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A public health antibody screening indicates a 6-fold higher SARS-CoV-2 exposure rate than reported cases in children

Item Type:Article
Title:A public health antibody screening indicates a 6-fold higher SARS-CoV-2 exposure rate than reported cases in children
Creators Name:Hippich, M. and Holthaus, L. and Assfalg, R. and Zapardiel Gonzalo, J.M. and Kapfelsperger, H. and Heigermoser, M. and Haupt, F. and Ewald, D.A. and Welzhofer, T.C. and Marcus, B.A. and Heck, S. and Koelln, A. and Stock, J. and Voss, F. and Secchi, M. and Piemonti, L. and de la Rosa, K. and Protzer, U. and Boehmer, M. and Achenbach, P. and Lampasona, V. and Bonifacio, E. and Ziegler, A.G.
Abstract:BACKGROUND: Antibody responses to virus reflect exposure and potential protection. METHODS: We developed a highly specific and sensitive approach to measuring antibodies against SARS-CoV-2 for population-scale immune surveillance. Antibody positivity was defined as a dual-positive response against both the receptor binding domain and nucleocapsid proteins of SARS-CoV-2. Antibodies were measured by immuno-precipitation assays in capillary blood from 15,771 children aged 1 to 18 years living in Bavaria, Germany, and participating in a public health type 1 diabetes screening program (Clinicaltrials.gov NCT04039945), in 1,916 dried blood spots from neonates in a Bavarian screening study (Clinicaltrials.gov NCT03316261), and in 75 SARS-CoV-2 positive individuals. Virus positive incidence was obtained from Bavarian health authority data. FINDINGS: Dual-antibody positivity was detected in none of 3887 children in 2019 (100% specificity) and 73 of 75 SARS-CoV-2 positive individuals (97.3% sensitivity). Antibody surveillance in children during 2020 resulted in frequencies of 0.08% in January to March, 0.61% in April, 0.74% in May, 1.13% in June and 0.91% in July. Antibody prevalence from April 2020 was six-fold higher than the incidence of authority-reported cases (156 per 100,000 children), showed marked variation between the seven Bavarian regions (P<0.0001), and was not associated with age or sex. Transmission in children with virus-positive family members was 35%; 47% of positive children were asymptomatic. No association with type 1 diabetes autoimmunity was observed. Antibody frequency in newborns was 0.47%. CONCLUSION: We demonstrate the value of population-based screening programs for pandemic monitoring.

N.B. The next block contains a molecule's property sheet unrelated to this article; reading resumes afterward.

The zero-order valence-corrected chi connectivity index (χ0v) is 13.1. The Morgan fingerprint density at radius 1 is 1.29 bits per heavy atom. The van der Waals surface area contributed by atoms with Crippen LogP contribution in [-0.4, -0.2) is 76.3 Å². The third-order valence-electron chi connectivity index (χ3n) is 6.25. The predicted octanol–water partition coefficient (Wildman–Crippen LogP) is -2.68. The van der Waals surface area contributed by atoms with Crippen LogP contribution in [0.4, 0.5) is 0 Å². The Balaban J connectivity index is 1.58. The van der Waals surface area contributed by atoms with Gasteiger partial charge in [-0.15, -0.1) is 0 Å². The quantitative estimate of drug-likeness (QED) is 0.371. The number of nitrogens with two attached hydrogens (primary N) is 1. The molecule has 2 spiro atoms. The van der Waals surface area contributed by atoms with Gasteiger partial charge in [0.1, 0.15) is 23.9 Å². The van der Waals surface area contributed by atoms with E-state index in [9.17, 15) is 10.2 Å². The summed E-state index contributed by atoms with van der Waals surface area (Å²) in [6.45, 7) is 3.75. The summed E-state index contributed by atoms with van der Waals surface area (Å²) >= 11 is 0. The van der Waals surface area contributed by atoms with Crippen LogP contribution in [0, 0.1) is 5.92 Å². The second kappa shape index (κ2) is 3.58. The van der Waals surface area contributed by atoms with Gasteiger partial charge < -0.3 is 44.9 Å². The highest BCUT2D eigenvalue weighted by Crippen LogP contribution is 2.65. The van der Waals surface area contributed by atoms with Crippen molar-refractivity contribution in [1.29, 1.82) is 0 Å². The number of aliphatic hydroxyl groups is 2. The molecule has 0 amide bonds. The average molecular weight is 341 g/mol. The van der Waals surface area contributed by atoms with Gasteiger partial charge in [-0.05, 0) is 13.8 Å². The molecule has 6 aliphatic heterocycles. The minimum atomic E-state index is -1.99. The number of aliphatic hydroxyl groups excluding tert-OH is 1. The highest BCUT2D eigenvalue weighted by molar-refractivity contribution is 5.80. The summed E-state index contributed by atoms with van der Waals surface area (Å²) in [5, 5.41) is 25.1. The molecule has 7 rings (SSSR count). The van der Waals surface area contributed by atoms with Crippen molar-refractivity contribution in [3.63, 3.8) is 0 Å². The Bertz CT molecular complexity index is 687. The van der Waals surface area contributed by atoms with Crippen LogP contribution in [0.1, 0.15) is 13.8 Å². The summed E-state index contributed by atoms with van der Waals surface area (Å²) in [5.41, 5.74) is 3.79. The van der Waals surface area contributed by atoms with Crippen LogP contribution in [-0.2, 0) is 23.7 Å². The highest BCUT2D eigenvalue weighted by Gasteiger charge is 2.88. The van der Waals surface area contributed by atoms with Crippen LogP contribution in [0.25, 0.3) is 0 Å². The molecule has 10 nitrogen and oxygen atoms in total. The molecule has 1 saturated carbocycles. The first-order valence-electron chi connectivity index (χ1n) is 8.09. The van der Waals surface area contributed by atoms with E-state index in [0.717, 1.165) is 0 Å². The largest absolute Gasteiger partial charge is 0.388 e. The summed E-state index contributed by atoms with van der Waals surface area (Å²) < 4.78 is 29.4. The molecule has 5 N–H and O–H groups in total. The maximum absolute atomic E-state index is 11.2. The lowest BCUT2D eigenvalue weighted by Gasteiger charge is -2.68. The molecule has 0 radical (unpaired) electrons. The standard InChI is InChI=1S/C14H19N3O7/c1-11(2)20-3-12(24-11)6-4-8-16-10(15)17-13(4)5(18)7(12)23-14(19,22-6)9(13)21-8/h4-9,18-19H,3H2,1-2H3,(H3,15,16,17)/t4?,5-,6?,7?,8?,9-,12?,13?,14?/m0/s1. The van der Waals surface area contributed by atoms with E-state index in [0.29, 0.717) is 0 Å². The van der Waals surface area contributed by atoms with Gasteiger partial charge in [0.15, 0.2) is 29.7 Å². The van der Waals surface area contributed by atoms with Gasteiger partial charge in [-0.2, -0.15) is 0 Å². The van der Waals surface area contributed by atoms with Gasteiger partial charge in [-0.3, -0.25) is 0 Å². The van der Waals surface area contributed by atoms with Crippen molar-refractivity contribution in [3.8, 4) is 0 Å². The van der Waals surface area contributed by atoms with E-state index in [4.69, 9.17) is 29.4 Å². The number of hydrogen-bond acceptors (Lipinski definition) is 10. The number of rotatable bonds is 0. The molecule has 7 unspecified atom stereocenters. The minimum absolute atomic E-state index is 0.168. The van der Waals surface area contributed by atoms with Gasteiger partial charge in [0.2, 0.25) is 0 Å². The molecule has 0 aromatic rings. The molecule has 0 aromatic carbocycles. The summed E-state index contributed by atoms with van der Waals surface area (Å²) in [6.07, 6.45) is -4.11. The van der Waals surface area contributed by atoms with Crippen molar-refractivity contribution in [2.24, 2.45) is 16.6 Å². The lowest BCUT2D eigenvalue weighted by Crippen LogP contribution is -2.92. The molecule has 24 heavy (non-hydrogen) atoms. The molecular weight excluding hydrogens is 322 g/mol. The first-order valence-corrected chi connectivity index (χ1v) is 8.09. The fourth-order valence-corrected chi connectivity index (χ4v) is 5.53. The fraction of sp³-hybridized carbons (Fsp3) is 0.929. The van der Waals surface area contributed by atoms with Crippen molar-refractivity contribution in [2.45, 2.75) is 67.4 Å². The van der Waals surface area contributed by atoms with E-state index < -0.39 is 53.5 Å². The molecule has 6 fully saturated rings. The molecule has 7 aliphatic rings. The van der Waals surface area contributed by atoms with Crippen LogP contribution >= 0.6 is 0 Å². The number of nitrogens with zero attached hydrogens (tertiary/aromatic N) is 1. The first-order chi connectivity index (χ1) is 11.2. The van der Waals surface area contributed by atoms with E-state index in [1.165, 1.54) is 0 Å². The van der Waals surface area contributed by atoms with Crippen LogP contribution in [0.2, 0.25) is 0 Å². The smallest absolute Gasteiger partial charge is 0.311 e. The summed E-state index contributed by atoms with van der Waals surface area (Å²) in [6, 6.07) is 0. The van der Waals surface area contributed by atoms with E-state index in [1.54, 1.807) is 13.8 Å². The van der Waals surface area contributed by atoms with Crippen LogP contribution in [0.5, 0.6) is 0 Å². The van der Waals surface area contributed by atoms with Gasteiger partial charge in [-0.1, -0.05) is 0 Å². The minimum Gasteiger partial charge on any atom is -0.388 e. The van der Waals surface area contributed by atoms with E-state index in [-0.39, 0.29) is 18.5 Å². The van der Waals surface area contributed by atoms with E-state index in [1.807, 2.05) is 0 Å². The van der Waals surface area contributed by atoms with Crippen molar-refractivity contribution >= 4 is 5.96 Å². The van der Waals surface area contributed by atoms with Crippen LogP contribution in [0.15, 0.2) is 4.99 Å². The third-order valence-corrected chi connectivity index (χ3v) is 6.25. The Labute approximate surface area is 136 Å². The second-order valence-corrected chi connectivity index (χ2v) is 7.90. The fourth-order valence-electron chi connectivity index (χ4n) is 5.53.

Keywords:SARS-CoV-2 Antibody, Seroprevalence, Receptor Binding Domain RBD, Nucleocapsid Antigen, Public Health Screening
Publisher:Cell Press
Page Range:149-163
Date:12 February 2021
Additional Information:Copyright © 2020 Elsevier Inc. Since January 2020 Elsevier has created a COVID-19 resource centre with free information in English and Mandarin on the novel coronavirus COVID-19. The COVID-19 resource centre is hosted on Elsevier Connect, the company's public news and information website. Elsevier hereby grants permission to make all its COVID-19-related research that is available on the COVID-19 resource centre - including this research content - immediately available in PubMed Central and other publicly funded repositories, such as the WHO COVID database with rights for unrestricted research re-use and analyses in any form or by any means with acknowledgement of the original source. These permissions are granted for free by Elsevier for as long as the COVID-19 resource centre remains active.
Official Publication:https://doi.org/10.1016/j.medj.2020.10.003
External Fulltext:View full text on PubMed Central
PubMed:View item in PubMed

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